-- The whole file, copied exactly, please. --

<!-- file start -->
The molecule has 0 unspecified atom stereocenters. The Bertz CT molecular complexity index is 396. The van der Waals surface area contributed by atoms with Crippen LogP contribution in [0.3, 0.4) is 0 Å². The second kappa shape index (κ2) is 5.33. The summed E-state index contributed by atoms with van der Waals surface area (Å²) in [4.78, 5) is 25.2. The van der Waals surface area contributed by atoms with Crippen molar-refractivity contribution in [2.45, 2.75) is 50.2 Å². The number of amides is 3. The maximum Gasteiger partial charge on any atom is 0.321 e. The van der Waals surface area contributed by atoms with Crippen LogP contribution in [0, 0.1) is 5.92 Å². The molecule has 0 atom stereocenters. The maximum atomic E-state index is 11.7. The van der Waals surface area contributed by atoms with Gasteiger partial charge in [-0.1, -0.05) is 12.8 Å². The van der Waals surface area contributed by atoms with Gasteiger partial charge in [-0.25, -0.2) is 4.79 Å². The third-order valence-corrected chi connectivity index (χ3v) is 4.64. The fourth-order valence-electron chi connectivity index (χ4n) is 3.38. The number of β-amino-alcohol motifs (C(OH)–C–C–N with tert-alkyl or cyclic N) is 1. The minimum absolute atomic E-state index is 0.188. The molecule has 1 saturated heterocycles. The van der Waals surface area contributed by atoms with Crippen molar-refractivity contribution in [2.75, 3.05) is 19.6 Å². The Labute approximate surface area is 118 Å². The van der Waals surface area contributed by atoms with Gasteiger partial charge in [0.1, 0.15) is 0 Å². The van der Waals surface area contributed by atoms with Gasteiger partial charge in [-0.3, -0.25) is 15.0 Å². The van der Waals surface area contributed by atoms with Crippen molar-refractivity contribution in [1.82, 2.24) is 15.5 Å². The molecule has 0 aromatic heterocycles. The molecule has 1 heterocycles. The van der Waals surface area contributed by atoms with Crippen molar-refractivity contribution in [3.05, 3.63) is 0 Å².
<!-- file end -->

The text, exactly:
The molecule has 0 unspecified atom stereocenters. The Bertz CT molecular complexity index is 396. The van der Waals surface area contributed by atoms with Crippen LogP contribution in [0.3, 0.4) is 0 Å². The second kappa shape index (κ2) is 5.33. The summed E-state index contributed by atoms with van der Waals surface area (Å²) in [4.78, 5) is 25.2. The van der Waals surface area contributed by atoms with Crippen molar-refractivity contribution in [2.45, 2.75) is 50.2 Å². The number of amides is 3. The maximum Gasteiger partial charge on any atom is 0.321 e. The van der Waals surface area contributed by atoms with Crippen LogP contribution in [0, 0.1) is 5.92 Å². The molecule has 0 atom stereocenters. The maximum atomic E-state index is 11.7. The van der Waals surface area contributed by atoms with Gasteiger partial charge in [-0.1, -0.05) is 12.8 Å². The van der Waals surface area contributed by atoms with Gasteiger partial charge in [-0.25, -0.2) is 4.79 Å². The third-order valence-corrected chi connectivity index (χ3v) is 4.64. The fourth-order valence-electron chi connectivity index (χ4n) is 3.38. The number of β-amino-alcohol motifs (C(OH)–C–C–N with tert-alkyl or cyclic N) is 1. The minimum absolute atomic E-state index is 0.188. The molecule has 1 saturated heterocycles. The van der Waals surface area contributed by atoms with Crippen molar-refractivity contribution in [2.75, 3.05) is 19.6 Å². The Labute approximate surface area is 118 Å². The van der Waals surface area contributed by atoms with Gasteiger partial charge in [0.1, 0.15) is 0 Å². The van der Waals surface area contributed by atoms with Gasteiger partial charge in [-0.3, -0.25) is 15.0 Å². The van der Waals surface area contributed by atoms with Crippen molar-refractivity contribution in [1.82, 2.24) is 15.5 Å². The molecule has 0 aromatic heterocycles. The molecule has 1 heterocycles. The van der Waals surface area contributed by atoms with Crippen molar-refractivity contribution in [3.05, 3.63) is 0 Å².